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Recession is still a real threat, Jamie Dimon and David Solomon warn

Jamie Dimon
JPMorgan CEO Jamie Dimon.Tom Williams/CQ-Roll Call, Inc via Getty Images
  • Jamie Dimon and David Solomon are still wary of stubborn inflation and a potential recession.

  • The JPMorgan and Goldman Sachs CEOs issued cautious economic outlooks this week.

  • Dimon warned of rate hikes and possible stagflation, while Solomon predicted no cuts this year.

Persistent inflation and a full-blown recession are still firmly on the table, two Wall Street titans have warned.

Jamie Dimon told CNBC on Thursday that sticky inflation is more likely than many people think. The JPMorgan CEO pointed to the tidal wave of fiscal and monetary stimulus since the pandemic, suggesting it may still be fueling liquidity and driving up asset prices.

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Dimon said interest rates, which the Federal Reserve has hiked from virtually zero to more than 5% since early 2022, could rise further — and the world was "not really" prepared for that.

Asked if a "hard landing" or recession were still possible, he replied: "Of course. How could anyone who reads history say there's no chance?"

Inflation has cooled from a 40-year high of over 9% in mid-2022 to below 4% in recent months, but remains well above the Fed's 2% target. The US economy grew at an annualized 1.6% in the first quarter, but that was down from 3.4% during the previous three months.

Dimon said the "worst outcome" would be stagflation — a painful combination of elevated inflation, higher rates, and a recession that would hit consumers and pull down corporate profits.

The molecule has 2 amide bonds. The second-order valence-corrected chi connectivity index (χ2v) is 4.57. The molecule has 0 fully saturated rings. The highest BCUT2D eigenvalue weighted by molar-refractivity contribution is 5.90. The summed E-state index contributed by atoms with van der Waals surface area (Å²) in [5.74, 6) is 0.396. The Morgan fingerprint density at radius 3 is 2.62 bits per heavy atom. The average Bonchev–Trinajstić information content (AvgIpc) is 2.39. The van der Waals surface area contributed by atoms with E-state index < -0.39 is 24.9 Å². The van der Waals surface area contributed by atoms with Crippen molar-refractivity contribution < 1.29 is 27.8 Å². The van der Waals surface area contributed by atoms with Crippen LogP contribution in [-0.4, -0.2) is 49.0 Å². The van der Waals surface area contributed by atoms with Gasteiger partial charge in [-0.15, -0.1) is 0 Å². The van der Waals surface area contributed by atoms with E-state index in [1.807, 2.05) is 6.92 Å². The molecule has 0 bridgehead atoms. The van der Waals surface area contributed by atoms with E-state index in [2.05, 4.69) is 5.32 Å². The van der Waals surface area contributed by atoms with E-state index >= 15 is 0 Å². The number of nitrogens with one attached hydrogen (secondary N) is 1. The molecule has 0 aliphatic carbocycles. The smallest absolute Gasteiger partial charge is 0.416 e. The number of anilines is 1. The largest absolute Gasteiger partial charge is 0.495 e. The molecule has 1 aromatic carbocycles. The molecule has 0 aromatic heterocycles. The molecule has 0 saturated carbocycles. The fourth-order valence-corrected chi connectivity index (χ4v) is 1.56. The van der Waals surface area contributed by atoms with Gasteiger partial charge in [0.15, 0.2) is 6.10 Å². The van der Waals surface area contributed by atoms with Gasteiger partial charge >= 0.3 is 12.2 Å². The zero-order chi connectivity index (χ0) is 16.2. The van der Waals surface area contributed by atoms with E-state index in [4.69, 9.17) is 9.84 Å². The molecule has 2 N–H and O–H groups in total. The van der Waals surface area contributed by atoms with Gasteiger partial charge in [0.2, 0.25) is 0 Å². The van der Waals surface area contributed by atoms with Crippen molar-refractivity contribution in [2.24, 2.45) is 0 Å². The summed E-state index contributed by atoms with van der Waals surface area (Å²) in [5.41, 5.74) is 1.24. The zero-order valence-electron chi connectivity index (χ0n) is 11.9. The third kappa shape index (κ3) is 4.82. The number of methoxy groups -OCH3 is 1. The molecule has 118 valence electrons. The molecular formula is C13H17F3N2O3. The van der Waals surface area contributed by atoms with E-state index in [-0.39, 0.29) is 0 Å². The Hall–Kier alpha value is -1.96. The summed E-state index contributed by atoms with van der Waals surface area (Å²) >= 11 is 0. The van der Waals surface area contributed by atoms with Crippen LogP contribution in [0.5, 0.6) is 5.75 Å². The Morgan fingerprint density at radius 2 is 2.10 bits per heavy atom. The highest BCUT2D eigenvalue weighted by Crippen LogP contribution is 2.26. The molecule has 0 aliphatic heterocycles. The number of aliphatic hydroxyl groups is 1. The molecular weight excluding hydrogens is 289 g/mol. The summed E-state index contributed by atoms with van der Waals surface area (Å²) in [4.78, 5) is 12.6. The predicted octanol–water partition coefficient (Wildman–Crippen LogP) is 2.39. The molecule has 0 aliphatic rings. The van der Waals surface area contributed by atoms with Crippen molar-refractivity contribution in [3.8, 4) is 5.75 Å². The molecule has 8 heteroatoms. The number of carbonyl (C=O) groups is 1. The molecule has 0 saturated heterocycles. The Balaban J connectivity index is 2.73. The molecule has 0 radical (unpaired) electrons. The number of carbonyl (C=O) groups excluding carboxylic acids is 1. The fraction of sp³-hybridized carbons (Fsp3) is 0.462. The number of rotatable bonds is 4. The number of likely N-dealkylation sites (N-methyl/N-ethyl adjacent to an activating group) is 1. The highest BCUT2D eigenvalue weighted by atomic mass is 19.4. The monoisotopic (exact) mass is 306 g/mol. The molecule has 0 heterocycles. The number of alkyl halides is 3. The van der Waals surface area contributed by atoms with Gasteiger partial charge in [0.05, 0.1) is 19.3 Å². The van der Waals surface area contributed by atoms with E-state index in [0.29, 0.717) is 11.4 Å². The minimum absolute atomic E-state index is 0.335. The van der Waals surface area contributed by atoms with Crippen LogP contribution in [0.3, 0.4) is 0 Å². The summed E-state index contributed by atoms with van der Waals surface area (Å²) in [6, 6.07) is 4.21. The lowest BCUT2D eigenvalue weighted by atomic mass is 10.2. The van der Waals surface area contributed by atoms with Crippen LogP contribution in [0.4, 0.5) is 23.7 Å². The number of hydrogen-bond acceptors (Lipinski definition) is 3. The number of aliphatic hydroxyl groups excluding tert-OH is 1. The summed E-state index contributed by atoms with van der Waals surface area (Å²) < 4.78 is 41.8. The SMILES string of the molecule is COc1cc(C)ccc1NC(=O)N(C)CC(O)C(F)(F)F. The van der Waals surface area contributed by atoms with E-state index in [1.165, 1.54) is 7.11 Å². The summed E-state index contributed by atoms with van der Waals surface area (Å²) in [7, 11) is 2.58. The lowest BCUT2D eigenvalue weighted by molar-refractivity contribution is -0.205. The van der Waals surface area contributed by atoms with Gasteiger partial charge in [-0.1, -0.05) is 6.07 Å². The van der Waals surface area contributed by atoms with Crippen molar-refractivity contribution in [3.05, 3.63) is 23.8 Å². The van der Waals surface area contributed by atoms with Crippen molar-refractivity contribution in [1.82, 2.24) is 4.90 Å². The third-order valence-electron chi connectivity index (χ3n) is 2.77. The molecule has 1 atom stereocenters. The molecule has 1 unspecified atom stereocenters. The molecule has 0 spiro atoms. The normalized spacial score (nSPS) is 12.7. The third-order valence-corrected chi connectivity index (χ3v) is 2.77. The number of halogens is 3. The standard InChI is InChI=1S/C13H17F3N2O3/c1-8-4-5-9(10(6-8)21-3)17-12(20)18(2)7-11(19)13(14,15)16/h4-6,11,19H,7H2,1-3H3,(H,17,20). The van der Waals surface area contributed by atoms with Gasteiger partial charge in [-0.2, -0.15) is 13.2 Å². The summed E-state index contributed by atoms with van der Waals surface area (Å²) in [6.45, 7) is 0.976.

"The world will survive that, but I just think the odds are a little bit higher than other people think," the JPMorgan boss said, describing his outlook as cautious.

No cuts and a real slowdown

David Solomon struck a similar tone at a Boston College event on Wednesday, Bloomberg reported.

The Goldman Sachs CEO predicted there would be "zero" cuts to interest rates this year. Pointing to signs of weakening demand in recent earnings from McDonald's and AutoZone, he cautioned that consumers are being squeezed by higher prices.

"Everything is more expensive," Solomon said. "You're starting to see the consumer, the average American, feel this."

Steeper living costs have raised the chances of a "real and palpable slowdown" compared to six months ago, he added.

Both Dimon and Solomon have been warning against complacency for a while.

The JPMorgan chief said in March that he only sees a 35% to 40% chance of a soft landing. He's repeatedly flagged foreign wars, quantitative tightening, and ballooning government debt as reasons to be cautious.

Solomon also said in March that he was less certain of a soft landing than the market consensus. He noted that overseas conflicts could fuel inflation and curb global growth, and business leaders had told him lower-income consumers were cutting back and some parts of the economy were faltering.

Read the original article on Business Insider